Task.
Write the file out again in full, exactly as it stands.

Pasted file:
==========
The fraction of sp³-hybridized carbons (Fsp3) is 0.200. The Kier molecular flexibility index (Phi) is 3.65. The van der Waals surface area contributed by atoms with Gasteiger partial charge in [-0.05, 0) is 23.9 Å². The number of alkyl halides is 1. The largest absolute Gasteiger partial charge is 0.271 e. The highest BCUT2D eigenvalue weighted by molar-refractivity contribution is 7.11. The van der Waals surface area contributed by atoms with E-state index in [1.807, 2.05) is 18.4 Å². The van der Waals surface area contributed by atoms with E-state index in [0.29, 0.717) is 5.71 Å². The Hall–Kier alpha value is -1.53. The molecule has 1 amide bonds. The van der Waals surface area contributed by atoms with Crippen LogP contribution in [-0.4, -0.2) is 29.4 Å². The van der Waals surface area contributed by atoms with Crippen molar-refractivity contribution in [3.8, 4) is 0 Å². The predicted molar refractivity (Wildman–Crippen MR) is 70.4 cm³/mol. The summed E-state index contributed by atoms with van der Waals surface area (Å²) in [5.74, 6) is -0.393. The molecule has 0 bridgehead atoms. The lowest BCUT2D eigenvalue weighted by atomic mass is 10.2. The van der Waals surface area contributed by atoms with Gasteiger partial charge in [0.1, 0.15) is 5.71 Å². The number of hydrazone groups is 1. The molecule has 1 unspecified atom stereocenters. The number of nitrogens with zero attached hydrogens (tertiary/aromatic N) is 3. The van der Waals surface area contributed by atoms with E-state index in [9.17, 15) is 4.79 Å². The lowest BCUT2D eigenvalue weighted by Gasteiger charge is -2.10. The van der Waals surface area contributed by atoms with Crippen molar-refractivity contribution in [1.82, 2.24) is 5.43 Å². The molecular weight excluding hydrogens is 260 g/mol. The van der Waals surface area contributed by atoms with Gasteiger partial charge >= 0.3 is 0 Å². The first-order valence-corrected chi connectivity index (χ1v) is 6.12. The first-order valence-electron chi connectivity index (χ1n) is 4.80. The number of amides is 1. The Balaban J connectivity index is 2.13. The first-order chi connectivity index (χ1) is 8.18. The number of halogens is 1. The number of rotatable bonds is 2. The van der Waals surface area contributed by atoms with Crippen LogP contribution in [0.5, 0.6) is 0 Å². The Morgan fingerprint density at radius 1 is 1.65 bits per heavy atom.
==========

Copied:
The fraction of sp³-hybridized carbons (Fsp3) is 0.200. The Kier molecular flexibility index (Phi) is 3.65. The van der Waals surface area contributed by atoms with Gasteiger partial charge in [-0.05, 0) is 23.9 Å². The number of alkyl halides is 1. The largest absolute Gasteiger partial charge is 0.271 e. The highest BCUT2D eigenvalue weighted by molar-refractivity contribution is 7.11. The van der Waals surface area contributed by atoms with E-state index in [1.807, 2.05) is 18.4 Å². The van der Waals surface area contributed by atoms with E-state index in [0.29, 0.717) is 5.71 Å². The Hall–Kier alpha value is -1.53. The molecule has 1 amide bonds. The van der Waals surface area contributed by atoms with Crippen LogP contribution in [-0.4, -0.2) is 29.4 Å². The van der Waals surface area contributed by atoms with Crippen molar-refractivity contribution in [3.8, 4) is 0 Å². The predicted molar refractivity (Wildman–Crippen MR) is 70.4 cm³/mol. The summed E-state index contributed by atoms with van der Waals surface area (Å²) in [5.74, 6) is -0.393. The molecule has 0 bridgehead atoms. The lowest BCUT2D eigenvalue weighted by atomic mass is 10.2. The van der Waals surface area contributed by atoms with Gasteiger partial charge in [0.1, 0.15) is 5.71 Å². The number of hydrazone groups is 1. The molecule has 1 unspecified atom stereocenters. The number of nitrogens with zero attached hydrogens (tertiary/aromatic N) is 3. The van der Waals surface area contributed by atoms with E-state index in [9.17, 15) is 4.79 Å². The lowest BCUT2D eigenvalue weighted by Gasteiger charge is -2.10. The van der Waals surface area contributed by atoms with Crippen molar-refractivity contribution in [1.82, 2.24) is 5.43 Å². The molecular weight excluding hydrogens is 260 g/mol. The van der Waals surface area contributed by atoms with Gasteiger partial charge >= 0.3 is 0 Å². The first-order valence-corrected chi connectivity index (χ1v) is 6.12. The first-order valence-electron chi connectivity index (χ1n) is 4.80. The number of amides is 1. The Balaban J connectivity index is 2.13. The first-order chi connectivity index (χ1) is 8.18. The number of halogens is 1. The number of rotatable bonds is 2. The van der Waals surface area contributed by atoms with Crippen LogP contribution in [0.5, 0.6) is 0 Å². The Morgan fingerprint density at radius 1 is 1.65 bits per heavy atom.